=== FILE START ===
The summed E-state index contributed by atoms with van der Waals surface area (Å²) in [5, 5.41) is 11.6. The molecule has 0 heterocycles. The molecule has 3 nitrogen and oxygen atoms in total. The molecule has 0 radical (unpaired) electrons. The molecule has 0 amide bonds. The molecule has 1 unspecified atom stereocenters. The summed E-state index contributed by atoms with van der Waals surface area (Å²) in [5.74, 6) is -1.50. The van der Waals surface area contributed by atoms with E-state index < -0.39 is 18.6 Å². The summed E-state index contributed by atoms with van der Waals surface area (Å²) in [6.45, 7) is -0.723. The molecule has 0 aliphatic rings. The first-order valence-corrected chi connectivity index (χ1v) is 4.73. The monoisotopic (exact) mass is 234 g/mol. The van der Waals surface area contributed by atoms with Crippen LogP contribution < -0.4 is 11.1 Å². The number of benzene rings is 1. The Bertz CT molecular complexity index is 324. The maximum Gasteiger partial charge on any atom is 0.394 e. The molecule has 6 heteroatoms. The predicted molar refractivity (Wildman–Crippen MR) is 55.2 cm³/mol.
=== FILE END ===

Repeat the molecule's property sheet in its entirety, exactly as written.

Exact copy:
The summed E-state index contributed by atoms with van der Waals surface area (Å²) in [5, 5.41) is 11.6. The molecule has 0 heterocycles. The molecule has 3 nitrogen and oxygen atoms in total. The molecule has 0 radical (unpaired) electrons. The molecule has 0 amide bonds. The molecule has 1 unspecified atom stereocenters. The summed E-state index contributed by atoms with van der Waals surface area (Å²) in [5.74, 6) is -1.50. The van der Waals surface area contributed by atoms with E-state index < -0.39 is 18.6 Å². The summed E-state index contributed by atoms with van der Waals surface area (Å²) in [6.45, 7) is -0.723. The molecule has 0 aliphatic rings. The first-order valence-corrected chi connectivity index (χ1v) is 4.73. The monoisotopic (exact) mass is 234 g/mol. The van der Waals surface area contributed by atoms with Crippen LogP contribution < -0.4 is 11.1 Å². The number of benzene rings is 1. The Bertz CT molecular complexity index is 324. The maximum Gasteiger partial charge on any atom is 0.394 e. The molecule has 6 heteroatoms. The predicted molar refractivity (Wildman–Crippen MR) is 55.2 cm³/mol.